What lies beneath these French subterranean sites

Gouffre de Padirac
The ‘pile of plates’ room at the Gouffre de Padirac cave in the Lot

Away from the prehistoric caves that lure visitors in their droves, France has plenty of lesser-known underground sites to explore. Samantha David selects some of her favourites

France has some of the most beautiful scenery in Europe, but is equally beautiful under the surface. Some underground spaces are natural, others man-made, and they are used for an unexpectedly wide variety of activities.

The largest and best known is perhaps the Lascaux caves in Dordogne, which are visited by upwards of 250,000 people per year. But the biggest and most-visited is the Grotte Chauvet (Caverne du Pont d’Arc) in the Ardèche, which gets nearly 600,000 visitors per year. The Catacombs in Paris are also popular, but there are many other underground attractions in France.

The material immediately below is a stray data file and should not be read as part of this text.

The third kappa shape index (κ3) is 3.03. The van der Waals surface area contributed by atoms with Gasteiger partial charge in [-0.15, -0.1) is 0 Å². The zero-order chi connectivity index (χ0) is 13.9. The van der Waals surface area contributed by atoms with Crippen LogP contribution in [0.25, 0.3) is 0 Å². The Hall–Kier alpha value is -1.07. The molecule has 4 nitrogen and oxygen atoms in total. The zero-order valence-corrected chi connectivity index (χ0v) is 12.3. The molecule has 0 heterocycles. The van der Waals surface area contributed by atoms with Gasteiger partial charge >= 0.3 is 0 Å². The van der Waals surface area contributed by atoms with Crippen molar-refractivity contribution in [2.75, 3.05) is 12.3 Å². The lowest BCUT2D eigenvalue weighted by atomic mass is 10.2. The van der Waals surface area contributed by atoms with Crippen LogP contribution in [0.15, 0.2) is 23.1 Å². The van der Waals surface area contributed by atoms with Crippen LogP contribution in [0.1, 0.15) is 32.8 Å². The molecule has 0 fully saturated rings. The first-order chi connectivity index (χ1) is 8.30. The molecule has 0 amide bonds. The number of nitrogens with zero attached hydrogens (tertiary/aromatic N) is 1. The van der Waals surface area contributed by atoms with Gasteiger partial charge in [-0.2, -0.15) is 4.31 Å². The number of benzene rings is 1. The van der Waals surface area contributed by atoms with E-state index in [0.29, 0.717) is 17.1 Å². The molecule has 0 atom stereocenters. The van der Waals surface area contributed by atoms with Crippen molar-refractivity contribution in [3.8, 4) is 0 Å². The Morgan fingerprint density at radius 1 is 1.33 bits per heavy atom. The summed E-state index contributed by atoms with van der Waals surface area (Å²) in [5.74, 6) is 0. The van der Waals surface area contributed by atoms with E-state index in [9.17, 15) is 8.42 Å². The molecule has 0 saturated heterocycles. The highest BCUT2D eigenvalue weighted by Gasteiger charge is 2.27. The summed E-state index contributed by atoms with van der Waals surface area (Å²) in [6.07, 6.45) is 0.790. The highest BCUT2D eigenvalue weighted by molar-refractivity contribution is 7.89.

The massive ‘Gouffre de Padirac’ cave in the Dordogne Valley in the Lot, is a natural cavity 75 metres deep and 33 metres diameter. You get to it via a massive vertical hole in the ground which you can either walk down 543 steps or take the lift. The visit covers 2.2kms, but what makes it extra fun is that around 1km of that is travelled by boat. The river at the bottom of the caves flows through a series of caves, allowing up to 8,000 people per day to marvel at the rock formations.

Various activities which are periodically organised inside the caves including classical music concerts and music for the Fête de la Musique. You can also join a guided visit conducted entirely by the light of old fashioned oil lamps, just as Edouard-Alfred Martel discovered them back in 1889. He subsequently explored the caves with colleague George Beamish, whose great grand-daughter manages the caves today. The Gouffre closes on ...

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